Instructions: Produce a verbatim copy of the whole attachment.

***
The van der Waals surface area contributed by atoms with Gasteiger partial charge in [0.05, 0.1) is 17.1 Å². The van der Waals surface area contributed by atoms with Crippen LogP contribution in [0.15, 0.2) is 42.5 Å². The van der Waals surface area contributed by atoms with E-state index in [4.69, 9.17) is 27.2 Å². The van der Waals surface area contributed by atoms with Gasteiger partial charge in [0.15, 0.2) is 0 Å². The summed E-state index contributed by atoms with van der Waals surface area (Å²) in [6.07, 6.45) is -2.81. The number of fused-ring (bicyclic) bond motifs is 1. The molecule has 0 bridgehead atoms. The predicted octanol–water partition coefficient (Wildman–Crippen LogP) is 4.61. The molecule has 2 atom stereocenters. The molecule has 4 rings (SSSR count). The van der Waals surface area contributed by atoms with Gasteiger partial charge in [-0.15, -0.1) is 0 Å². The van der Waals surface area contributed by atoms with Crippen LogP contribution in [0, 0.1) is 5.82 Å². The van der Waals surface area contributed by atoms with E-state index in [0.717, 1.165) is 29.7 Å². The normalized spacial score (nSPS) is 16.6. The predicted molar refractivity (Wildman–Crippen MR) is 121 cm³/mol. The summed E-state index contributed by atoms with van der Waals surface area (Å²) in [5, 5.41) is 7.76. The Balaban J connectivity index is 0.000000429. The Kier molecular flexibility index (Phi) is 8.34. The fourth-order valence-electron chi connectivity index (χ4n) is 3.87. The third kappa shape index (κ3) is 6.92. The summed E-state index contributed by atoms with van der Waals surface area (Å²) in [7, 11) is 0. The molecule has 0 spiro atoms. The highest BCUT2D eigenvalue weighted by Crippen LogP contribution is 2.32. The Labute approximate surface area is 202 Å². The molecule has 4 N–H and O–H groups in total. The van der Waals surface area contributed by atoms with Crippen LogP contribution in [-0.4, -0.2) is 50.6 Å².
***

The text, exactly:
The van der Waals surface area contributed by atoms with Gasteiger partial charge in [0.05, 0.1) is 17.1 Å². The van der Waals surface area contributed by atoms with Crippen LogP contribution in [0.15, 0.2) is 42.5 Å². The van der Waals surface area contributed by atoms with E-state index in [4.69, 9.17) is 27.2 Å². The van der Waals surface area contributed by atoms with Gasteiger partial charge in [0.15, 0.2) is 0 Å². The summed E-state index contributed by atoms with van der Waals surface area (Å²) in [6.07, 6.45) is -2.81. The number of fused-ring (bicyclic) bond motifs is 1. The molecule has 0 bridgehead atoms. The predicted octanol–water partition coefficient (Wildman–Crippen LogP) is 4.61. The molecule has 2 atom stereocenters. The molecule has 4 rings (SSSR count). The van der Waals surface area contributed by atoms with Gasteiger partial charge in [-0.15, -0.1) is 0 Å². The van der Waals surface area contributed by atoms with Crippen LogP contribution in [0, 0.1) is 5.82 Å². The van der Waals surface area contributed by atoms with E-state index in [0.717, 1.165) is 29.7 Å². The normalized spacial score (nSPS) is 16.6. The predicted molar refractivity (Wildman–Crippen MR) is 121 cm³/mol. The summed E-state index contributed by atoms with van der Waals surface area (Å²) in [5, 5.41) is 7.76. The Balaban J connectivity index is 0.000000429. The Kier molecular flexibility index (Phi) is 8.34. The fourth-order valence-electron chi connectivity index (χ4n) is 3.87. The third kappa shape index (κ3) is 6.92. The summed E-state index contributed by atoms with van der Waals surface area (Å²) in [7, 11) is 0. The molecule has 0 spiro atoms. The highest BCUT2D eigenvalue weighted by Crippen LogP contribution is 2.32. The Labute approximate surface area is 202 Å². The molecule has 4 N–H and O–H groups in total. The van der Waals surface area contributed by atoms with Crippen LogP contribution in [-0.4, -0.2) is 50.6 Å².